Using this kind of data as your outcome variable is easy–just remember that you need to link it to any other data you have about individual participants, like survey responses or a record of which condition of an experiment they were in. Depending on the context, it may make sense to use their student number (if it’s already tracked by a dining hall, for instance) or a random number that doesn’t link to any other identifying information about your participants outside the study itself. The latter means your study can be anonymous, which is ethically preferable if it’s feasible.
For more suggestions about using commercial marketing data, see the Humane League Labs (2018) report.
Self-Reported Consumption: Food Frequency Questionnaires (FFQs)
Food Frequency Questionnaires (FFQs) have been commonly used in advocacy research in the past, but they have important limitations. Like other self-reported consumption measures, FFQs are subject to misremembering and misreporting, and those problems get worse with longer and more complicated versions of the scale. If care is taken to maximize honest and thoughtful reporting, the biggest problem with FFQs is their high variability. This means that more participants are needed to find a significant effect. However, these difficulties are somewhat balanced by the fact that it’s usually easier to administer an FFQ than to observe participants’ diets directly, and therefore easier to get larger sample sizes.
A review of validation studies by Humane League Labs (2018) reported results showing that self-reported dietary measurements explained less than a quarter of the variance in actual protein and energy consumption. This was taken to suggest that people may not be accurately reporting the foods they are eating on an FFQ. However, when comparing across groups, the difference between actual and reported protein intake was only around 10% (Freedman et al., 2014). Also, given that the biomarkers used to validate the FFQ only capture 24 hours and the FFQs covered a whole month, we would normally expect this type of variability regardless–most people’s diet changes from day to day, after all. Put another way, even if a 30-day biomarker measurement existed, one would still expect test results from a 24-hour version to be somewhat different from the 30-day version.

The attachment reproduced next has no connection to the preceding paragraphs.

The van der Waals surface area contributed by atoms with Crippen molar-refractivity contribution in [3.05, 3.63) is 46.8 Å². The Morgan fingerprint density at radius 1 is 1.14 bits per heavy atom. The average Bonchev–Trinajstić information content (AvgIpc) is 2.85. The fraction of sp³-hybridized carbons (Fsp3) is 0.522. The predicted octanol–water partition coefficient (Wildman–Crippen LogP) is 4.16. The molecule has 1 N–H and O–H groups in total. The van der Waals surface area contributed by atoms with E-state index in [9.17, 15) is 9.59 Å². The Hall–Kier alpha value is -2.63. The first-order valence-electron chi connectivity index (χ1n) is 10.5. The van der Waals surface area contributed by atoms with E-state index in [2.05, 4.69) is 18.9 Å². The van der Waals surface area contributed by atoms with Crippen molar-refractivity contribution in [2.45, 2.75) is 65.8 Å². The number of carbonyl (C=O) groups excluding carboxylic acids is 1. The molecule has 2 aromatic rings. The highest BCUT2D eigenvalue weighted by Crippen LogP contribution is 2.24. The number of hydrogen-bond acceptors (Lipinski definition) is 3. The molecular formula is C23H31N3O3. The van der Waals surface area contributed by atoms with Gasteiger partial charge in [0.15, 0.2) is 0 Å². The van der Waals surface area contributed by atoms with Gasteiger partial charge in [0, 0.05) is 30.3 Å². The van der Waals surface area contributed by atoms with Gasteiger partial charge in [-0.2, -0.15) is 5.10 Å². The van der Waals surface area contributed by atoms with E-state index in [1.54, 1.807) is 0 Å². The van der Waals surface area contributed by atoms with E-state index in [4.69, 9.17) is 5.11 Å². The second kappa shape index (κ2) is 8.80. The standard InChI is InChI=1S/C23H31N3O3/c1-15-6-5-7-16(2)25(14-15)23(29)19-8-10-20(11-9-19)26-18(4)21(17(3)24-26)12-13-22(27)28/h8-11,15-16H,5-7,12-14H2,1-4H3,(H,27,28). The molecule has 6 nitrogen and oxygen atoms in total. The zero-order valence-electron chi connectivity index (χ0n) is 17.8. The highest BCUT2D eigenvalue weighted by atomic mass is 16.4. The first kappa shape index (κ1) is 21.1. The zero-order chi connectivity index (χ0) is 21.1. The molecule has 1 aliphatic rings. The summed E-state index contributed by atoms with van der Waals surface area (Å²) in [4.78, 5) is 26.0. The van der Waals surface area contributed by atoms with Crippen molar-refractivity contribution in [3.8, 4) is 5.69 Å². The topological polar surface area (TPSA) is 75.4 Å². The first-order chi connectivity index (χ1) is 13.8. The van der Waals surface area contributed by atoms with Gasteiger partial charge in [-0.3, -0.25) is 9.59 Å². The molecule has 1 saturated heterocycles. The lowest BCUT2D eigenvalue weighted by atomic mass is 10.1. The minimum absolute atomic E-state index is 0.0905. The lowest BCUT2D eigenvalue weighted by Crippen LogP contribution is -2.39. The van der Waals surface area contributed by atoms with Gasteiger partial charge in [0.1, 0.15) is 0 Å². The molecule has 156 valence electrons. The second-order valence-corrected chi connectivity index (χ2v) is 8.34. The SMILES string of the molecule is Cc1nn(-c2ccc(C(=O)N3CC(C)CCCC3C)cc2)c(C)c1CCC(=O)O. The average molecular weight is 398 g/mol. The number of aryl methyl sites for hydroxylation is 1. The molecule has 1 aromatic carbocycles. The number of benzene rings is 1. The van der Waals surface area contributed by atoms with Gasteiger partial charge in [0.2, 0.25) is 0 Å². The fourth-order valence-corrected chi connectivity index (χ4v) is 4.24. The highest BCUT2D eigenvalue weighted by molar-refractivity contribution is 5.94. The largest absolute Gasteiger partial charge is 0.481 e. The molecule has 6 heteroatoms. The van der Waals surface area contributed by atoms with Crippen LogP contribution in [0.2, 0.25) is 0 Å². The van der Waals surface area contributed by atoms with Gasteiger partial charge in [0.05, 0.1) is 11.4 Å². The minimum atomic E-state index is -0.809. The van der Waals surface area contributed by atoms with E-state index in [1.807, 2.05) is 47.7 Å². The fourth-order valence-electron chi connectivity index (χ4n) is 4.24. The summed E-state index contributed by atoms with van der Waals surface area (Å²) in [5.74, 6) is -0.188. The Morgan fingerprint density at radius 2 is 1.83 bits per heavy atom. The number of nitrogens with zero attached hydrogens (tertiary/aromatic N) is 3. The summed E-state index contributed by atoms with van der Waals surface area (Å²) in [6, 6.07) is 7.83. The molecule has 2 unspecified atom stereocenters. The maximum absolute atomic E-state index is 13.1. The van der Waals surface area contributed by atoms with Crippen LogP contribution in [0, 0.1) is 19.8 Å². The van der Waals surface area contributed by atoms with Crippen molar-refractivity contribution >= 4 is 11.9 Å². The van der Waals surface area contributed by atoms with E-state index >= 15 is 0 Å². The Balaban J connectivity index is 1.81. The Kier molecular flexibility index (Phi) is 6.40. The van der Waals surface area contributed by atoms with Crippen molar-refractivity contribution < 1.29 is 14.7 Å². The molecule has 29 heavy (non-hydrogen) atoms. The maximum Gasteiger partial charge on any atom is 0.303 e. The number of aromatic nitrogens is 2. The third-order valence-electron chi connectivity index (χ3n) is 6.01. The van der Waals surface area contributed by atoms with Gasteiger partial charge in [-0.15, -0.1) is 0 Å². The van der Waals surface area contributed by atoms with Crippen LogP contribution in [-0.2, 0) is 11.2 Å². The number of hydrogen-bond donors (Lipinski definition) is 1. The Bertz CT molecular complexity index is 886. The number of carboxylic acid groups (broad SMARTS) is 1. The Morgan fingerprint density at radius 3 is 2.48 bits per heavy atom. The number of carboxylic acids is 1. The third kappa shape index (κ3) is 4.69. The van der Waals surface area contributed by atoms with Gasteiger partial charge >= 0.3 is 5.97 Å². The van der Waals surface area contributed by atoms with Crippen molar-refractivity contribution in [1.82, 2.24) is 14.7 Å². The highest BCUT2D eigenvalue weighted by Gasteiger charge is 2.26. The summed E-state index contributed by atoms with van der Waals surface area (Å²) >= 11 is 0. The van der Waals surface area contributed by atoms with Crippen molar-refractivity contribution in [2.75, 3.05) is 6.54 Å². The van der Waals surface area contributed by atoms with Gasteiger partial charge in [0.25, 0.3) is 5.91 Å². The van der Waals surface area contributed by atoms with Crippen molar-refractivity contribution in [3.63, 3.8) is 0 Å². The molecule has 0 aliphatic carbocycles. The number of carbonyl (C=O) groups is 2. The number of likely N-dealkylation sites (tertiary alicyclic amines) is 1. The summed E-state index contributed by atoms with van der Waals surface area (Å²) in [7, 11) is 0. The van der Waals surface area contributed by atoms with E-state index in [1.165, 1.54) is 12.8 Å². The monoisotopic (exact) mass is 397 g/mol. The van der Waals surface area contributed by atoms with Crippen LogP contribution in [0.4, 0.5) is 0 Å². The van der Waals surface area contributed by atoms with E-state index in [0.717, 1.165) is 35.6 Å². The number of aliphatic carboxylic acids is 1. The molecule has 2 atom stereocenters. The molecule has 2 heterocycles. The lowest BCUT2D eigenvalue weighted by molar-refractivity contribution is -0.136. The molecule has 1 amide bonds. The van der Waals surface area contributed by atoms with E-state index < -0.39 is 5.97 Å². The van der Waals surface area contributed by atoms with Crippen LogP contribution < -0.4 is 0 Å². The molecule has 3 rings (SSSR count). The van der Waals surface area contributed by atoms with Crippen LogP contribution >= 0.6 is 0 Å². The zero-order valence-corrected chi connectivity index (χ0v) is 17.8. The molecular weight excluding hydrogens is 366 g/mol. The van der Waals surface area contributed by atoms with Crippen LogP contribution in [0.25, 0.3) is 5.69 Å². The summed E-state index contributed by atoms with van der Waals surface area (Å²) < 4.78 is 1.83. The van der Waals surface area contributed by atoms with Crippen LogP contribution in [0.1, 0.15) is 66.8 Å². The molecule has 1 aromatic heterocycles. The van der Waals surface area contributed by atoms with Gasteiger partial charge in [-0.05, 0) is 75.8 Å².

In short, we don’t think there is evidence of strong systematic bias or a lack of reliability in the FFQ for how it is used in animal welfare research. (As a final note, current biomarker tests are not specific. For example, pea protein looks the same to the test as beef protein. Given that our research is usually interested in the type of protein consumed rather than just the gross amount, their current utility seems low.)
For these reasons, we think that even though the FFQ has higher variability in measuring diet, its cost effectiveness and its ease of use for both participants and researchers make it a valid, useful tool. Just make sure you collect a large sample in order to be able to detect an effect given the higher variability in the measure!
Here is an example of an FFQ:
You could use the above to see whether consumption of meat is significantly decreased by humane education. What you should not say is that “only X% of people eat meat after a humane ed session,” or make strong claims about how much consumption decreased (though of course you can report what you found). It’s a tricky distinction, so feel free to attend our office hour if you have questions.
FFQs are easy to use and modify (Cade et al., 2002). A few adjustments you might want to consider to suit your needs include: